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10 Rare Photos and Footage of Extinct Animals You Might Have Never Heard of Before

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6. Laysan Rail

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The Laysan rail, a flightless bird that was native to the Northwestern Hawaiian Island of Laysan, became extinct in 1944. It was threatened when domestic rabbits, who caused destruction of vegetation, were introduced in the area. The lack of a livable habitat for the bird drove it to extinction. The last rail was seen on Eastern Island in Midway in June 1944.

7. Caspian Tiger

The Caspian tiger, which became extinct in 1970, was one of the biggest cats to have ever lived on the planet. The average body length of the animal was about 3 meters (10 feet). At one time, the Caspian tiger used to live in the forest and riverine corridors of the west and south of the Caspian Sea. In the early 1970s, biologists tried to search for Caspian tigers in the uninhabited areas of Caspian forests. Several years of searching led to nothing, and the animal was declared extinct.

8. Gastric-Brooding Frog

The gastric-brooding frog was a unique genus of ground-dwelling frogs, which became extinct in 1981. It was native to Queensland, Australia, and it was unique because of its kind of parental care. The eggs were fertilized by the male, and then the female swallowed them. The egg hatches and the tadpoles remained in the mother’s stomach for at least six weeks. During this period, the mother did not eat. And when the offsprings were completely developed, the mother vomited them out. The last gastric-brooding frog recorded in wild was in 1981, and its extinction is attributed to the human’s introduction of pathogenic fungi into their native range.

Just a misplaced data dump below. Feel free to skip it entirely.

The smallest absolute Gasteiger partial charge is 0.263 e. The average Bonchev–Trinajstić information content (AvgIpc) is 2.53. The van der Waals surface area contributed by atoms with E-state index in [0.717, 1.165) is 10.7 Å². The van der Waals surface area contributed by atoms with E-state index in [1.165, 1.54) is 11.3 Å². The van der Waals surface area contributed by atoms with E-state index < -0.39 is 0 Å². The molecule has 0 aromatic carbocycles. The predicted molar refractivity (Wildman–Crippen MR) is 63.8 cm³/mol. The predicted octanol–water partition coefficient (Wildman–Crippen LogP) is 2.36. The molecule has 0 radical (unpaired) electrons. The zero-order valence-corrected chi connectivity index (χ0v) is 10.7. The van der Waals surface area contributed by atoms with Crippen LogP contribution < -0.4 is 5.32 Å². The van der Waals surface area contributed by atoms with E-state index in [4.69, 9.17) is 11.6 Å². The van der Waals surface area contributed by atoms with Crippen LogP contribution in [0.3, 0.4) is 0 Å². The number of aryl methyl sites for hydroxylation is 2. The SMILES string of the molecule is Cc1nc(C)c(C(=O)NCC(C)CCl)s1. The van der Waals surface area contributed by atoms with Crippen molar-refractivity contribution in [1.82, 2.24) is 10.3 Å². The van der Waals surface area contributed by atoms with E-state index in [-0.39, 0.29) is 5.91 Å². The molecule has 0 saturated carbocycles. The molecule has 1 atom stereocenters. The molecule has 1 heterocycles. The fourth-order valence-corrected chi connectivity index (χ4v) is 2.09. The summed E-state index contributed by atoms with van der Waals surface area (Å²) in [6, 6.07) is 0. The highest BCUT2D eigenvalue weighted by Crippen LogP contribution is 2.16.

9. Thylacine

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The thylacine, commonly known as the Tasmanian tiger, became extinct in 1936 due to intensive hunting by humans. It was the largest known carnivorous marsupial of modern times and was native to Australia, Tasmania, and New Guinea. The thylacine had the general appearance of a dog, except that it had a stiff tail and an abdominal pouch. It could hunt and survive in even the most sparsely populated areas.

10. Heath Hen

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The heath hen was a large North American bird, which was extremely common and was hunted for food during Colonial times. Many speculate that the Pilgrims’ first Thanksgiving dinner actually featured heath hens and not turkey. By late 18th century, the animal earned the reputation of being the poor man’s food. The heath hen became extinct in 1932 due to intense hunting. The last male heath hen died on March 11, 1932.

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